But just one week after moving in to your new home, your
eight year-old has decided to test the new concrete sidewalk
with his skateboard—and his knees and wrists as well.
While you didn't see the fall, you're worried because
today's composite boards with polyurethane wheels offer
speed and flexibility that just weren't possible with the
rigid wood and metal board you grew up riding.
Fortunately he's up and walking, although in tears and
doubled-over with his left arm pulled toward his side. It
doesn't look to be a 911 emergency, but a hospital visit
probably is in order. You grab the car keys, fasten him into
his booster seat and head for the emergency room without a
thought as to why child safety seats—first employed in
England in 1962—are so good at saving lives.
A safer and lighter ride
Today's safety seats work incredibly well because they're
made from polypropylene, a hard plastic that flexes on
impact without cracking. Child safety seats reduce fatal
injuries in passenger cars by 71 percent for infants less than
one year old and by 54 percent for toddlers one to four
years of age. For children four to seven, booster seats
reduce injury risk by 59 percent compared to safety belts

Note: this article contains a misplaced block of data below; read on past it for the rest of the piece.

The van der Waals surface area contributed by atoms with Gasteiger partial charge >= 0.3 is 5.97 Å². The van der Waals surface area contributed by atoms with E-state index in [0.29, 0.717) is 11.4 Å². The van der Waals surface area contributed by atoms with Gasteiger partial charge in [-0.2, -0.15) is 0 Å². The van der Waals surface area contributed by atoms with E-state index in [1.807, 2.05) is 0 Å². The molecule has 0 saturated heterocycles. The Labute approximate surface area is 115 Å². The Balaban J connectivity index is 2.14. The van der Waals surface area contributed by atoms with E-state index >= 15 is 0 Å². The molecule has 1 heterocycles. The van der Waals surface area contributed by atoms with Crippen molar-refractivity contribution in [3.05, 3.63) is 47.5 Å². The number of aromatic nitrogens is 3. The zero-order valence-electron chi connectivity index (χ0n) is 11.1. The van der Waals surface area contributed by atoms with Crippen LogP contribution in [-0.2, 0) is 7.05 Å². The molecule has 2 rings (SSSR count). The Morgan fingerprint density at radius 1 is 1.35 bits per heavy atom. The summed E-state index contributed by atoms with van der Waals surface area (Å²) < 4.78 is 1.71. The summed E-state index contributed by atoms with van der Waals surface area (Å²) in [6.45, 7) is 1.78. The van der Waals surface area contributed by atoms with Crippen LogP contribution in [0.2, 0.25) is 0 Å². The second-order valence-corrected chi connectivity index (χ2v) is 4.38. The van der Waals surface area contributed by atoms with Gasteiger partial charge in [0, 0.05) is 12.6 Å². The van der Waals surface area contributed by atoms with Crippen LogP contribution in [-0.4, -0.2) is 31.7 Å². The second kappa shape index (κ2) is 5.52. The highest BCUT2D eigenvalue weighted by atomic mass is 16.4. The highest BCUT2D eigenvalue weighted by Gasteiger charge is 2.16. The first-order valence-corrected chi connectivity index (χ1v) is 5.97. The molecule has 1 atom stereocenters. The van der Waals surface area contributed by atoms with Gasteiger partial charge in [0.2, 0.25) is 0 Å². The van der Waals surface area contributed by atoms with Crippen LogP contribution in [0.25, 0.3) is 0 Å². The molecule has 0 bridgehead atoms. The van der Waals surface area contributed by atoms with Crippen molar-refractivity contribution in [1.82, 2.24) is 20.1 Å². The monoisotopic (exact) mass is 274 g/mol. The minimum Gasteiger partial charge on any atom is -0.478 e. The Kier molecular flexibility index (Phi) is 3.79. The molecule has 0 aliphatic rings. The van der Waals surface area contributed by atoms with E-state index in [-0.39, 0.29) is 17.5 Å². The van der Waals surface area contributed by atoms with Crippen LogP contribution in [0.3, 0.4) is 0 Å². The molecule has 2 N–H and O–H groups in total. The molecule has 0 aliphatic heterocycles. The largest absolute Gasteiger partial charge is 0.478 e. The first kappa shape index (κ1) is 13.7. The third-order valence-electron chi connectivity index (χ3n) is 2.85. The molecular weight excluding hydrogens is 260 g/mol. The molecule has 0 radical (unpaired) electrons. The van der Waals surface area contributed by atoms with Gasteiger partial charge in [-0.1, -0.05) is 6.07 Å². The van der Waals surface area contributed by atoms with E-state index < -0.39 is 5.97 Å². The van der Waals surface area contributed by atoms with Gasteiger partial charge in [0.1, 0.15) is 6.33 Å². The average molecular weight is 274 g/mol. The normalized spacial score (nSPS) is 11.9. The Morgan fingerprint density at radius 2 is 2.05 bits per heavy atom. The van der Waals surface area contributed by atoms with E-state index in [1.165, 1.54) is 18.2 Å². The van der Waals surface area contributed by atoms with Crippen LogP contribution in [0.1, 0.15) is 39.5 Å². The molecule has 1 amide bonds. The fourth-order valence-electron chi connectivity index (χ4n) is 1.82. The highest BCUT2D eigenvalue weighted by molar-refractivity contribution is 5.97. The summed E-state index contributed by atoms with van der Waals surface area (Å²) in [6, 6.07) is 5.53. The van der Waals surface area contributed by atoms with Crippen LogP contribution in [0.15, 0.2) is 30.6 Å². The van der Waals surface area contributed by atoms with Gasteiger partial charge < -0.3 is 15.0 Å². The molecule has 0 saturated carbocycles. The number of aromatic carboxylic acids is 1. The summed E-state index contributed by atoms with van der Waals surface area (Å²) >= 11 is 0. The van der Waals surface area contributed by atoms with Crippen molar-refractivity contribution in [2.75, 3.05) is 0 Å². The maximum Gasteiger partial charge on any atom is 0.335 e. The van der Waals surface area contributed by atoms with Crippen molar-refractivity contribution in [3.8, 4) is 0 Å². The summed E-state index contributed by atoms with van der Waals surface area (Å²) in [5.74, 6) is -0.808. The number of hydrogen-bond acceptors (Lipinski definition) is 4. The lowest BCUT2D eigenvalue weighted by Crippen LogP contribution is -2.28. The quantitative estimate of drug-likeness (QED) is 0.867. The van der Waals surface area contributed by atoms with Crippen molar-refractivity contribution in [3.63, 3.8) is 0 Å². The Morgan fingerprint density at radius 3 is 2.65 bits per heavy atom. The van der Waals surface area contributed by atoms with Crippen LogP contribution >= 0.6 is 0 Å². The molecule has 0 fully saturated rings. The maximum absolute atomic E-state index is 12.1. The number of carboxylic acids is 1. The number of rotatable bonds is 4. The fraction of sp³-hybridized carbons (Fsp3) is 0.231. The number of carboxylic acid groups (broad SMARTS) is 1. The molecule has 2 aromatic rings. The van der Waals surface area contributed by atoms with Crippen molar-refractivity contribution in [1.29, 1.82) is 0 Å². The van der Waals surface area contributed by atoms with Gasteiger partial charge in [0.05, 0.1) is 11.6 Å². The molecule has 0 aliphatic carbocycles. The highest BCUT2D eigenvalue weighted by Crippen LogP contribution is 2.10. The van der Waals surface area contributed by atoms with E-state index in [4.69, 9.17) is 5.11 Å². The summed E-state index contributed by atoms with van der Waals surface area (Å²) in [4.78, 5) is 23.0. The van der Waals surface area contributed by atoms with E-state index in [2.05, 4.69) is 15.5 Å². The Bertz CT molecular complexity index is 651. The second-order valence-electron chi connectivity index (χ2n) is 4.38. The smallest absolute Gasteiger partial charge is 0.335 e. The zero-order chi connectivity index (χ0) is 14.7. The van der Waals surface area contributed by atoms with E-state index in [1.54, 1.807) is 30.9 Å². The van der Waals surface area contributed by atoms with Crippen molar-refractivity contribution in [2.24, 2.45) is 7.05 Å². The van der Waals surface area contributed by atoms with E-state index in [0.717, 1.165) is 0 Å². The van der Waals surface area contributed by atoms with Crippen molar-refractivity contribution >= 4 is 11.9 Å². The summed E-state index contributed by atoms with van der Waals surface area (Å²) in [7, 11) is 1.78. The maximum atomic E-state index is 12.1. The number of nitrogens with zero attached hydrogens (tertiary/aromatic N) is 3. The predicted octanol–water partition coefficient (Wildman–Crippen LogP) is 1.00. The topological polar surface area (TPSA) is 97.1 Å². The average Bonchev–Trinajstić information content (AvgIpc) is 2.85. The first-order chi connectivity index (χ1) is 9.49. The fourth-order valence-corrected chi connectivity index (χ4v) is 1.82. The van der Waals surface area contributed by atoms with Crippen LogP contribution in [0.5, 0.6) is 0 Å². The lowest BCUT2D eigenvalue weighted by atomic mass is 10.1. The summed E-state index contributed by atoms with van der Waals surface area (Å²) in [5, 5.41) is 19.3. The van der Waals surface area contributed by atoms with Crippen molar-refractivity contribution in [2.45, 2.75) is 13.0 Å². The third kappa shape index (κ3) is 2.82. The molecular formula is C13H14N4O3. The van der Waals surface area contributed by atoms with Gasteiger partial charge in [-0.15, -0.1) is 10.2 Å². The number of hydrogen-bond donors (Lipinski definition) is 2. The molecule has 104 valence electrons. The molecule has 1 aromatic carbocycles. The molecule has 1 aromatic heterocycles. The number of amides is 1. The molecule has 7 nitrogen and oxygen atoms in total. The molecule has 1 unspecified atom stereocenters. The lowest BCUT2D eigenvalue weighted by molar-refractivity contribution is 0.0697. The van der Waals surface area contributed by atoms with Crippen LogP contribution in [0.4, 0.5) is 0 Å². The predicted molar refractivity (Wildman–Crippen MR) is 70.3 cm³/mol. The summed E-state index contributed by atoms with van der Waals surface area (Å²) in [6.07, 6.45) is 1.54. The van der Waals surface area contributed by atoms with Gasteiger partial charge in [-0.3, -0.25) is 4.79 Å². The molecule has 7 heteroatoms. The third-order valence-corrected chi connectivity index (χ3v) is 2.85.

alone, according to
Safe Kids USA.
Of course, these seats wouldn't do much without the belts
that hold them in place—a polyester/nylon weave with a
tensile strength of more than three tons.
In just a few decades, plastics have reduced the weight of
the average automobile by 500 to 750 pounds, yielding
tremendous fuel savings. For every 10 percent reduction in
weight, gas mileage can improve as much as six percent,
according to the American Chemistry Council's
Plastics web site.
In fact, plastics are now considered among the most
high-end, highly engineered automotive products in the
world. Since the 1980s, Formula 1 racing car bodies have
been constructed of lightweight, super strong carbon fiber.
Even more remarkable—scientists today are discovering how
to turn plastic bags into carbon fiber materials. According